45. 49. Vitamin K Key points Low K1 levels commonly found in patients with osteoporotic fractures Vitamin K is known to promote bone mineralization Vitamin K taken along side vitamin D significantly reduces bone loss Increases osteocalcin production Encourages blood clotting so care with anticoagulants Antibiotics (over 10 days of use) reduces vitamin K because of the effect on gut flora
  46. 50. Dietary vitamin K1 Food Amount of vitamin K1 130g Cooked Curly kale 1,147mcg 180g Cooked spinach 889mcg 144g Cooked turnip 529mcg 156g Cooked broccoli 220mcg 156 Cooked Brussel sprouts 219mcg 10g Raw Parsley 164mcg 160g Cooked Okra 64mcg
  47. 51. Trace elements
  48. 52. Boron & Strontium Boron & bones Boron supplements (3mg) reduce the urinary excretion of calcium and magnesium Effects on calcium & magnesium possibly via regulating oestrogen / testosterone levels Naturally found in: almonds, hazel nuts, Brazil nuts, dried apricots, avocado, dates & especially high in raisins Strontium & bones Diet normally delivers 1-3mg per day, significant amounts lost in flour refining Known to stimulate bone formation and inhibit loss High intakes associated with thyroid and pituitary dysfunction Naturally found in: spinach, lettuce, carrots, peas, beans, potatoes and celery as well as grains such as wheat & barley – amounts depend on the soil they are grown in.
  49. 53. Key supplements
  50. 54. Vitamin D3 (by Enzymatic Therapy, USA) 1000 IU per tablet 2000 IU per chewable tablet
  51. 55. OsteoPrime (by Enzymatic Therapy, USA ) OsteoPrime formulated by: Jonathan Wright MD & Alan Gaby MD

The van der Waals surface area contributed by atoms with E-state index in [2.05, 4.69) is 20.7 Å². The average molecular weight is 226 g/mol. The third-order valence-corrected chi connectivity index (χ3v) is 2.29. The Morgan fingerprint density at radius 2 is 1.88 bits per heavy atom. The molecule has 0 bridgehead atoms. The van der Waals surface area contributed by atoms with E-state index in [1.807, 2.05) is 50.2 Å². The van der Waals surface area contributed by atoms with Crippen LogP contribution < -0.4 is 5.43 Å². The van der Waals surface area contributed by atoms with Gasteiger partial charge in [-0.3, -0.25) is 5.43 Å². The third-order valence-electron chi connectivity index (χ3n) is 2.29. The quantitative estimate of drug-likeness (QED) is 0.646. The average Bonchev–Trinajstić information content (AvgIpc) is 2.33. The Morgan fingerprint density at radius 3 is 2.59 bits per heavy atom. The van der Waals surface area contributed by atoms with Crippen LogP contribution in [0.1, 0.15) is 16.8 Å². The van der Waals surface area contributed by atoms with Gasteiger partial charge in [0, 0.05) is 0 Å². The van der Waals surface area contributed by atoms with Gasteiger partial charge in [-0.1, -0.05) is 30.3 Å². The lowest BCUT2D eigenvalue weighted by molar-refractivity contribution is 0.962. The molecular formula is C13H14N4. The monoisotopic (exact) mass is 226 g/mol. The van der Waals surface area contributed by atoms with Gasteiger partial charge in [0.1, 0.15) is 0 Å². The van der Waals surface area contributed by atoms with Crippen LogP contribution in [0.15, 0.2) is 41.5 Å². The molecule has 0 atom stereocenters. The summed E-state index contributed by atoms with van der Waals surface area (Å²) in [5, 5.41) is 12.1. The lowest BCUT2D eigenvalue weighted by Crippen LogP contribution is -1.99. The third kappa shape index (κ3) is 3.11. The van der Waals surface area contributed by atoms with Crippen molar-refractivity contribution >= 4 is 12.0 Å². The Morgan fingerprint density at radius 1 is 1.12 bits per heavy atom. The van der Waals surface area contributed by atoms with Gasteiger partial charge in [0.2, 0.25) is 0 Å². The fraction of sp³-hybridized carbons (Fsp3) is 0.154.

52. 56. OsteoPrime (by Enzymatic Therapy, USA ) Key points 1. Betaine HCL (20mg per day) 2. Mixture of calcium salts 3. 600mg elemental calcium (per day) 4. Balanced magnesium level 5. Vitamin K (as K1 phytonadione) 6. Vitamin D3 7. Boron & strontium Dose: 2 capsules/tablets twice a day
  53. 57. OsteoPrime™ Calcium profile Calcium delivered as; 150 mg Elemental calcium per 1 capsule 600 mg Elemental calcium per 4 capsules Carbonate 64.00 mg 256.00 mg Tri-calcium phosphate 48.00 mg 192.00 mg Lactate 13.50 mg 54.00 mg Chelate 13.50 mg 54.00 mg Citrate 11.00 mg 44.00 mg 150mg 600mg
  54. 58. OsteoPrime formula
  55. 59. Liquid Calcium, Vit D & phosphorus (by Webber Naturals, Canada ) Ingredients Amount per 30ml Calcium (Tricalcium Phosphate, Calcium Citrate) 1000mg Phosphorus (Tricalcium Phosphate) 200mg Vitamin D3 (Cholecalciferol) 10mg (400IU) Purified water, glycerin, inulin, maltodextrin, citric acid, natural blueberry flavour, sodium ascorbate, sodium benzoate, potassium sorbate, xanthan gum. Adult dose: 2 x 30ml per day Child dose (under 10’s): 1 x 15-30ml per day
  56. 60. Accessible resource
  57. 61. Contact details <ul><li>Hadley Wood Healthcare </li></ul><ul><li>28 Crescent West </li></ul><ul><li>Hadley Wood </li></ul><ul><li>Barnet, Herts. </li></ul><ul><li>EN4 0EJ </li></ul><ul><li>t. 0208 441 8352 </li></ul><ul><li>e. [email_address] </li></ul><ul><li>blog. </li></ul>